Disability attorneys are always advertising that they can help you. And they can — if you meet certain requirements. The biggest requirement, of course, is that you have one of thousands of disabling conditions on the Social Security Administration's "list."
This master list has everything from fibromyalgia, lupus, and muscular dystrophy, to all forms of cancer, and all major mental illnesses. However, having one or more of the official diagnoses on the list is not enough for automatic approval for Social Security Disability benefits. If you have already attempted to apply for benefits based on your diagnosis or diagnoses, and you were denied, here is why.
Almost All First-Time Filings Are Denied
Not surprisingly, almost all first-time claims filed for benefits with SSA are denied. This is a government agency that keeps its purse strings tight, and with the ever-dwindling amount of money available in the Social Security trust set up by Franklin Delano Roosevelt almost a hundred years ago means that SSA is cracking down on any claims that are not of "immediate importance." Filing for benefits on your own will most certainly end up with your claim denied.
People With Chronic Illnesses Have Been Fighting for Years
With the exception of cancer, other people have been fighting for Social Security benefits for years. Sometimes it may have something to do with the amount of work credits you have accumulated toward your retirement years. Sometimes it has nothing to do with work credits, and everything to do with the fact that you are attempting to file without a lawyer's help, and that leaves you vulnerable to how the Social Security system typically operates. Even if you have a debilitating condition accompanied by other debilitating conditions, it may still not be enough because of the record numbers of denials of first-time filing cases and the almost equally awful denials of first-time appeals.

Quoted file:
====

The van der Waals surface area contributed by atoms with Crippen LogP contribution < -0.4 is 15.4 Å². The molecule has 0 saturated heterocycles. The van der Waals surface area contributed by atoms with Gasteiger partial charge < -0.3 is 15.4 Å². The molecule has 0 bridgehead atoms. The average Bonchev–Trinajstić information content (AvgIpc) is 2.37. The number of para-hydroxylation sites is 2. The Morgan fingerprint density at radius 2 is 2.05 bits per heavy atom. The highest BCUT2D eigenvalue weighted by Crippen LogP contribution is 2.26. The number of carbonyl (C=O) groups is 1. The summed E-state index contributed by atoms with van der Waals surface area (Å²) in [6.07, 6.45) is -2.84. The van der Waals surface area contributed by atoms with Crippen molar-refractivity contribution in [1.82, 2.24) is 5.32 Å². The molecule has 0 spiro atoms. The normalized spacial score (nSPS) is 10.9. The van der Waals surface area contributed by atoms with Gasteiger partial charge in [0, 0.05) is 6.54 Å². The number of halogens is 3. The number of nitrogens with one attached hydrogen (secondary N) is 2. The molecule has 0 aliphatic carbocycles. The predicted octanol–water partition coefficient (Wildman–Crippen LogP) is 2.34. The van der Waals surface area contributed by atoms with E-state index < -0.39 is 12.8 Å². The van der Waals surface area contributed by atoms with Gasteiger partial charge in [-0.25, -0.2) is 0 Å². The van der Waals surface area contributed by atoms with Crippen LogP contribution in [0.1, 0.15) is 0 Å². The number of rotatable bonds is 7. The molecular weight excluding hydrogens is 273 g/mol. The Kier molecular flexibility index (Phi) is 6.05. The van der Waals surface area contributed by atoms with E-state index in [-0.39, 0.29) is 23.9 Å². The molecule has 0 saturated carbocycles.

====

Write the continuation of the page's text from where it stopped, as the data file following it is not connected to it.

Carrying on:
The List Is Really Just a Guideline for SSA Caseworkers
The SSA disability list was established as a guideline for SSA caseworkers. New disabling conditions are added all the time because the caseworkers need to reference something in their determination of people's benefits, and if a particular diagnosis was not on the list, people were automatically denied. This used to happen a lot more because the list was limited to just certain physical conditions like polio and traumatic brain injury. Then caseworkers did not know how to categorize things like lupus, bipolar disorder, or fibromyalgia, which have only recently been added to the list and were previously denied. Get help from a lawyer, or you will find yourself in an endless argument with SSA caseworkers over your medical condition(s).